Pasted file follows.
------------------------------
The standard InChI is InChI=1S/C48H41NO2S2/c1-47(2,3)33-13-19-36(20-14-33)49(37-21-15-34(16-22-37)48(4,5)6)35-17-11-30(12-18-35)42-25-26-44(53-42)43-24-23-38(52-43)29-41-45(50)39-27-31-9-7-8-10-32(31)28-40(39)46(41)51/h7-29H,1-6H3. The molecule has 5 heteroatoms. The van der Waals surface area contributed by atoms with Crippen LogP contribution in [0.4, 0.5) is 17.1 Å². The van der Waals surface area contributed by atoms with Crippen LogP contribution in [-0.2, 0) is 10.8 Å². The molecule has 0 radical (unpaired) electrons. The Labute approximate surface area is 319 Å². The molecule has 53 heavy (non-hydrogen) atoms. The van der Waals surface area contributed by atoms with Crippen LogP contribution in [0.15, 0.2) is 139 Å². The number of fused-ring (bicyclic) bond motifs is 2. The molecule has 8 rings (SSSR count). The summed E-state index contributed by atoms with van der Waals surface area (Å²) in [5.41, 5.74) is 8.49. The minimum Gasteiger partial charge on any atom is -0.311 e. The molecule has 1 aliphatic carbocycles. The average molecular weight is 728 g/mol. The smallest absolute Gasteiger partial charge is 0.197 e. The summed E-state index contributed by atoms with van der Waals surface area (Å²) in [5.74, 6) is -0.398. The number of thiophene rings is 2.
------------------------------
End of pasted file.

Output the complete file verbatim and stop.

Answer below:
The standard InChI is InChI=1S/C48H41NO2S2/c1-47(2,3)33-13-19-36(20-14-33)49(37-21-15-34(16-22-37)48(4,5)6)35-17-11-30(12-18-35)42-25-26-44(53-42)43-24-23-38(52-43)29-41-45(50)39-27-31-9-7-8-10-32(31)28-40(39)46(41)51/h7-29H,1-6H3. The molecule has 5 heteroatoms. The van der Waals surface area contributed by atoms with Crippen LogP contribution in [0.4, 0.5) is 17.1 Å². The van der Waals surface area contributed by atoms with Crippen LogP contribution in [-0.2, 0) is 10.8 Å². The molecule has 0 radical (unpaired) electrons. The Labute approximate surface area is 319 Å². The molecule has 53 heavy (non-hydrogen) atoms. The van der Waals surface area contributed by atoms with Crippen LogP contribution in [0.15, 0.2) is 139 Å². The number of fused-ring (bicyclic) bond motifs is 2. The molecule has 8 rings (SSSR count). The summed E-state index contributed by atoms with van der Waals surface area (Å²) in [5.41, 5.74) is 8.49. The minimum Gasteiger partial charge on any atom is -0.311 e. The molecule has 1 aliphatic carbocycles. The average molecular weight is 728 g/mol. The smallest absolute Gasteiger partial charge is 0.197 e. The summed E-state index contributed by atoms with van der Waals surface area (Å²) in [5.74, 6) is -0.398. The number of thiophene rings is 2.